Transmitting a spark

I’ve written in this blog before about how I never planned on becoming a teacher, and I know I complain a lot about workload, but overwhelmingly I feel so excited and grateful that I get to do what I do every day, for as long as I want. I remember one day in my first semester of adjuncting when I was driving from one university to another, having already taught 2 classes and preparing to teach 3 more, which probably should have been an overwhelming or possibly depressing experience. But what I really remember from that drive is joy. I think it’s because my students’ enthusiasm reminds me of the first time I learned whatever it was – for me, teaching is a way to continually relive the best moments of my past. Probably my favorite lectures to give deal with culture because I get to use my own work and experiences to relate the excitement of being in another country and culture.

It’s even better now that I have significant travel experience because I get to share my own photos, tours, and stories about missing the bus and walking across the Mexican countryside. The textbook that we use at my school, apart from being pretty darn good, also just happens to feature the countries I have already visited right in the first 4 chapters, so when we do cultural lectures I get to go to town.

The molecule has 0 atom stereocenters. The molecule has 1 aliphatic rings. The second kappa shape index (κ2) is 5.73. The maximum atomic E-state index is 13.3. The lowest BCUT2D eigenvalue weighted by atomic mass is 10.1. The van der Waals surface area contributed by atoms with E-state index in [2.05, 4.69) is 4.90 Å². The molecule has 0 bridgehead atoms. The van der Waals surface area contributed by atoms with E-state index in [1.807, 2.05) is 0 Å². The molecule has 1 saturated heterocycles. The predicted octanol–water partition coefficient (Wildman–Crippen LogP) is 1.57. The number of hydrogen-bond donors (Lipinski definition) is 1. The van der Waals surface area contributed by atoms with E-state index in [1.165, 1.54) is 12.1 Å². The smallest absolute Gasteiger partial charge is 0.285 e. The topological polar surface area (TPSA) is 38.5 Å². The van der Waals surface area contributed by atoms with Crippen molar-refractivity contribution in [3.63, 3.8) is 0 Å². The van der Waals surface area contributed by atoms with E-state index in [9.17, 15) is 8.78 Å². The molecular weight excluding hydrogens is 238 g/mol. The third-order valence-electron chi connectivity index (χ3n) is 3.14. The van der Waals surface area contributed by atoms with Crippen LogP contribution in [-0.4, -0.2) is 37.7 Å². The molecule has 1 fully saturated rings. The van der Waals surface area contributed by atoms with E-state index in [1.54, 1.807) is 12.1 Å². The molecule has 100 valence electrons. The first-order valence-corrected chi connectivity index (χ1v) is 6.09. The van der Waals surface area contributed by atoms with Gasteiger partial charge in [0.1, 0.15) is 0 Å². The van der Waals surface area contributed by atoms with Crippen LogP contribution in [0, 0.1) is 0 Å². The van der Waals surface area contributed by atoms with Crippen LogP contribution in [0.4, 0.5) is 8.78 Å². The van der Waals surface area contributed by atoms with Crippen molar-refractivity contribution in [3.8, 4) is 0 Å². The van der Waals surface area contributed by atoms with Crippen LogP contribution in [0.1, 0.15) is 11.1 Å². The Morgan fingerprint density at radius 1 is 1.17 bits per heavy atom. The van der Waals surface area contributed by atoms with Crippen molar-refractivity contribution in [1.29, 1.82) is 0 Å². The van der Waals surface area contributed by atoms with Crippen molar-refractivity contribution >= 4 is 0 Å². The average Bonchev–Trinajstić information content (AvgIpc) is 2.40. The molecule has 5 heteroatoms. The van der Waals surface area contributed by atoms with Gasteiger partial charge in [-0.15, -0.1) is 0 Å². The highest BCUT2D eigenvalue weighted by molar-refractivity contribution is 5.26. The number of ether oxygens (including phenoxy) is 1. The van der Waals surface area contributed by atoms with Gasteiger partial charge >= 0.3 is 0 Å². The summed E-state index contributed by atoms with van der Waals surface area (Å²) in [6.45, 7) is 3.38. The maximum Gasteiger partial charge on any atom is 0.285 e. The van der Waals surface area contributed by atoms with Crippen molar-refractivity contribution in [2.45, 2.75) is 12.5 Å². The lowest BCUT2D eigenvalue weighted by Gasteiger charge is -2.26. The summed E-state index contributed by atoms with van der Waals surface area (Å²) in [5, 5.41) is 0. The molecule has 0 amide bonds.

It’s so interesting to me how the act of telling someone else about an experience makes me feel more connected to the event. I find that even though I am ostensibly teaching other people about Guatemala or Spain, I end the lecture feeling more excited and passionate about the concepts I’m teaching than my students. Granted, the teacher usually has much more passion for their subject matter than the student, but the act of teaching seems to be a manner of remembering and reminiscing.  It also serves the purpose of organizing and laying out themes and ideas, almost like when I research and outline. It becomes much easier to see recurring topics when you are going through 500 pictures post-trip.

This clarity only really comes with time. I only just got back from Ecuador and I don’t really feel like I understand how to present it to my students. I don’t yet feel the flow and structure of this country in which I spent 2 weeks. I don’t know that I’m even going to begin to put together an Ecuador lecture yet, although I know I can’t delay that forever since I will be presenting to the college community sometime this fall. But right now I don’t feel that spark, so I don’t feel confident that I can pass it on to others.

But once I get that lecture going, man, Ecuador is going to be THE BEST TRIP I HAVE EVER TAKEN. I guarantee it.

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